Home | TrendTracker | PowerBlog Reviews | The Experts | Newsletter
SMALL BUSINESS TRENDS brings you daily updates on trends that influence the global small business market.
Anita Campbell, Editor
Past life: CEO, corporate executive, tech entrepreneur, retailer, general counsel, marketer, HR ... (more)
email me
free business magazines
Trade publications FREE to qualified professionals. No hidden offers and no purchase necessary.
On Wall Street
The Deal
Computing Canada
Employee Benefit
Oracle Magazine
100+ additional titles. Click to browse.
Previous Small Business Trends articles can be found at the links below:
October 2003
November 2003
December 2003
January 2004
February 2004
March 2004
April 2004
May 2004
June 2004
July 2004
August 2004
September 2004
October 2004
November 2004
December 2004
January 2005
February 2005
March 2005
April 2005
May 2005
June 2005
July 2005
August 2005
September 2005
October 2005
November 2005
Or, use the search box below to find a
specific post:

Sign up for our FREE Small Business Trends newsletter. (View Current)

We publish regularly and promise we won't share your email address with anyone. (Privacy Policy)
* Don’t have time to read several dozen blogs a day? Pick two or three. Your brain will thank you for it.

Small Business Trends Radio
Tuesdays, 1:00 PM Eastern U.S. time
on Voice America network
Click to listen

November 1st: Torsten Jacobi, CEO of Creative Weblogging, joins host Anita Campbell. Sponsored by Six Disciplines. Show details.
Tuesday, August 17, 2004
Oil Hikes Hit Asia Hard
With oil selling for above US$45 a barrel, experts are expressing concern for the impact on Asian economies.

Ifzal Ali, chief economist of the Manila-based Asian Development Bank predicts the price will stay above US$40 for the remainder of 2004. In an article in the Singapore Business Times, Ali is quoted as saying that high oil prices are now a "serious threat not only to Asia but globally as well."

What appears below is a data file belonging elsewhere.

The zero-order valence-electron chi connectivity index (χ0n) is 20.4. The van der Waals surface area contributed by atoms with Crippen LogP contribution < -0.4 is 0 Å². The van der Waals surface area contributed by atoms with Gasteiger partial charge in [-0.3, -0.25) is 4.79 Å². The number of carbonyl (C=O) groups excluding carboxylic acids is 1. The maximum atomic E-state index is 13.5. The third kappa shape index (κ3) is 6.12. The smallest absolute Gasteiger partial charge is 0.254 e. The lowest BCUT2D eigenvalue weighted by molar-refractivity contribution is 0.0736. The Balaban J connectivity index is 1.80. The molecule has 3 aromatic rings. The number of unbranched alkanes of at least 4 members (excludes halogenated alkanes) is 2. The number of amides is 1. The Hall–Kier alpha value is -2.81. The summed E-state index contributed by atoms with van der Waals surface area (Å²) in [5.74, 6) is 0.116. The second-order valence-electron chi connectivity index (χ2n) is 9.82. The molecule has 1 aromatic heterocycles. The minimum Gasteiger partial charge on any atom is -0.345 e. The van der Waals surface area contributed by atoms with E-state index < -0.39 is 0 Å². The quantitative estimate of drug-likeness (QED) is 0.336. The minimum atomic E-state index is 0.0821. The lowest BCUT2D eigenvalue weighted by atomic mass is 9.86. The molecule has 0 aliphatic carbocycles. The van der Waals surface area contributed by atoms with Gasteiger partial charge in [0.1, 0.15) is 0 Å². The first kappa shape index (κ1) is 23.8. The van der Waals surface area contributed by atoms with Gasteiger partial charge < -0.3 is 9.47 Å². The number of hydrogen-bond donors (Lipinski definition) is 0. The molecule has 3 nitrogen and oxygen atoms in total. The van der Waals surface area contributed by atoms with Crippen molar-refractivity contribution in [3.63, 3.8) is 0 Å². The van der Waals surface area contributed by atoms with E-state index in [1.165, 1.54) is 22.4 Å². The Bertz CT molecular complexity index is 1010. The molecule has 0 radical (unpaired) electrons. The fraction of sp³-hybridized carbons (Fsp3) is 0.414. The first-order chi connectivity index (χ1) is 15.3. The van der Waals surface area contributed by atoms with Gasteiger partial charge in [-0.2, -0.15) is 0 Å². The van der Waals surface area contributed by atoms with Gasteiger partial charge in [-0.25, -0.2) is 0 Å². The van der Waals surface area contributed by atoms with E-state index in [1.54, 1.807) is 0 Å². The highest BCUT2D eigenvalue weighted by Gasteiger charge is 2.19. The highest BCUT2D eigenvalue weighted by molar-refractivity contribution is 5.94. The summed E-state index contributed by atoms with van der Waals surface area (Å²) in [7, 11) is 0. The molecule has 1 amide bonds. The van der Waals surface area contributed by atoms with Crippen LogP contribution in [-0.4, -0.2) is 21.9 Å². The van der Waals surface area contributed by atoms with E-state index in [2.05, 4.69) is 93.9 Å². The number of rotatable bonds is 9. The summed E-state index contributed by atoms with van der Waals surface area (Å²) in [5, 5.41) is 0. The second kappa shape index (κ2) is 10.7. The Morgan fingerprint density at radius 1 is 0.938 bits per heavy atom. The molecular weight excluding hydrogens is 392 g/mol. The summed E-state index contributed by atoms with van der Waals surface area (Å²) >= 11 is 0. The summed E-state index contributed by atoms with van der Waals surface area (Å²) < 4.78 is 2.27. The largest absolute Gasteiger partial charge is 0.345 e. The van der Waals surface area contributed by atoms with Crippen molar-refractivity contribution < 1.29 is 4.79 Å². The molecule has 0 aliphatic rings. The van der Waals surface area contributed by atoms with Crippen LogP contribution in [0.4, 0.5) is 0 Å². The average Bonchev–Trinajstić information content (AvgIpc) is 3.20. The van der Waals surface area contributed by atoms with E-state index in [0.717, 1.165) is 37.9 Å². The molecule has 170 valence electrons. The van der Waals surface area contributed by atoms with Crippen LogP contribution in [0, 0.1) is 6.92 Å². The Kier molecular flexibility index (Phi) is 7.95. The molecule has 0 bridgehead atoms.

Oil at US$50 a barrel could reduce China's GDP by 1.1 % and India's by 1.2% he says. Hurt even more would be the countries of Southeast Asia with their heavy dependence on oil imports. The Philippines GDP would drop by 2.6 percent and Thailand's by 3.1 percent.

As the world's economies become more interlocking, a sneeze in Asia can lead to a cold in Europe or the Americas. Smaller enterprises in the west will be affected by what happens in Asia. Companies in the US are outsourcing more and more work to India and other Asian nations. A slowing of economic growth in those markets will have an impact on outsourcing and the price of the goods those developing economies export to western nations. Then there is the question of business investment in Asia. In today's world, to paraphrase John Donne, no nation is an island. Nor is any business, no matter how small.
More news... more trends... more insight...

Home | Privacy | Terms | SmallBizTrends
(c) Copyright 2003 - 2005, Small Business Trends LLC. All rights reserved.